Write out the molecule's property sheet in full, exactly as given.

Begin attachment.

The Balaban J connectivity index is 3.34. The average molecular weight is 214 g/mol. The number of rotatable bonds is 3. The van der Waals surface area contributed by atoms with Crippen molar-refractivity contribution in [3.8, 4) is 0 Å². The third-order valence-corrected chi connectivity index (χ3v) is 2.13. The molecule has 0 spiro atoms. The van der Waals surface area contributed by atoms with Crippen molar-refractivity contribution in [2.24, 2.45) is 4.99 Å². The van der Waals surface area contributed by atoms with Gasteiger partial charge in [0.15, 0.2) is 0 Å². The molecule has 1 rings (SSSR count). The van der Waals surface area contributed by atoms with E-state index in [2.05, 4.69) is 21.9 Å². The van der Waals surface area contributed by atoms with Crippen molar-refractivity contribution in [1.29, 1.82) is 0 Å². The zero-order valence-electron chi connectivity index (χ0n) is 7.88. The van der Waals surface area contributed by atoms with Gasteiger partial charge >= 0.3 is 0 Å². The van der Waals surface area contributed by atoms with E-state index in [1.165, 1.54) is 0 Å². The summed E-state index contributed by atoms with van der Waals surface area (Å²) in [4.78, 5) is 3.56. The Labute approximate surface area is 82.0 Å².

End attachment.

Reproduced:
The Balaban J connectivity index is 3.34. The average molecular weight is 214 g/mol. The number of rotatable bonds is 3. The van der Waals surface area contributed by atoms with Crippen molar-refractivity contribution in [3.8, 4) is 0 Å². The third-order valence-corrected chi connectivity index (χ3v) is 2.13. The molecule has 0 spiro atoms. The van der Waals surface area contributed by atoms with Crippen molar-refractivity contribution in [2.24, 2.45) is 4.99 Å². The van der Waals surface area contributed by atoms with Gasteiger partial charge in [0.15, 0.2) is 0 Å². The molecule has 1 rings (SSSR count). The van der Waals surface area contributed by atoms with E-state index in [2.05, 4.69) is 21.9 Å². The van der Waals surface area contributed by atoms with Crippen molar-refractivity contribution in [1.29, 1.82) is 0 Å². The zero-order valence-electron chi connectivity index (χ0n) is 7.88. The van der Waals surface area contributed by atoms with Gasteiger partial charge >= 0.3 is 0 Å². The van der Waals surface area contributed by atoms with E-state index in [1.165, 1.54) is 0 Å². The summed E-state index contributed by atoms with van der Waals surface area (Å²) in [4.78, 5) is 3.56. The Labute approximate surface area is 82.0 Å².